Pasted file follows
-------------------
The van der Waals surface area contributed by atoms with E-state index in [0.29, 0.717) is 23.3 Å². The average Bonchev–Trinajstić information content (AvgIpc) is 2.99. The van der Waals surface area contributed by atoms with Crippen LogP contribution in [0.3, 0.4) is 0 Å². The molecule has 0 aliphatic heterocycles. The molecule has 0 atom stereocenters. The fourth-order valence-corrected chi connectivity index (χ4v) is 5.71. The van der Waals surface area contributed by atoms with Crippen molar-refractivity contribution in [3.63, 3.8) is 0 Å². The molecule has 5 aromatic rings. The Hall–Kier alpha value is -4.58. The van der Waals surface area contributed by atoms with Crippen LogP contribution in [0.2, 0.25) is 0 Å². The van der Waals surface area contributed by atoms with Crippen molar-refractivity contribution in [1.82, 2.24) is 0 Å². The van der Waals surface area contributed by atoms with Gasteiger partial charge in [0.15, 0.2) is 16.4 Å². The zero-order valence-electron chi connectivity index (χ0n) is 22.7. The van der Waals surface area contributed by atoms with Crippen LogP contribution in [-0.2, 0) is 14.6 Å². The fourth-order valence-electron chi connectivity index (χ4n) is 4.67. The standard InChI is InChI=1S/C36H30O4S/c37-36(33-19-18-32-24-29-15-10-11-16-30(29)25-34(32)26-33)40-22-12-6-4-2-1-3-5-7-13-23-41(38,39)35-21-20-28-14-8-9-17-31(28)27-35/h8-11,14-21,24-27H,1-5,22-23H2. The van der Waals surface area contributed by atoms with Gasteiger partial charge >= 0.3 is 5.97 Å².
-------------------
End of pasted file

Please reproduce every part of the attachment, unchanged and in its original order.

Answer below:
The van der Waals surface area contributed by atoms with E-state index in [0.29, 0.717) is 23.3 Å². The average Bonchev–Trinajstić information content (AvgIpc) is 2.99. The van der Waals surface area contributed by atoms with Crippen LogP contribution in [0.3, 0.4) is 0 Å². The molecule has 0 aliphatic heterocycles. The molecule has 0 atom stereocenters. The fourth-order valence-corrected chi connectivity index (χ4v) is 5.71. The van der Waals surface area contributed by atoms with Crippen molar-refractivity contribution in [3.63, 3.8) is 0 Å². The molecule has 5 aromatic rings. The Hall–Kier alpha value is -4.58. The van der Waals surface area contributed by atoms with Crippen LogP contribution in [0.2, 0.25) is 0 Å². The van der Waals surface area contributed by atoms with Crippen molar-refractivity contribution in [1.82, 2.24) is 0 Å². The van der Waals surface area contributed by atoms with Gasteiger partial charge in [0.15, 0.2) is 16.4 Å². The zero-order valence-electron chi connectivity index (χ0n) is 22.7. The van der Waals surface area contributed by atoms with Crippen LogP contribution in [-0.2, 0) is 14.6 Å². The fourth-order valence-electron chi connectivity index (χ4n) is 4.67. The standard InChI is InChI=1S/C36H30O4S/c37-36(33-19-18-32-24-29-15-10-11-16-30(29)25-34(32)26-33)40-22-12-6-4-2-1-3-5-7-13-23-41(38,39)35-21-20-28-14-8-9-17-31(28)27-35/h8-11,14-21,24-27H,1-5,22-23H2. The van der Waals surface area contributed by atoms with Gasteiger partial charge >= 0.3 is 5.97 Å².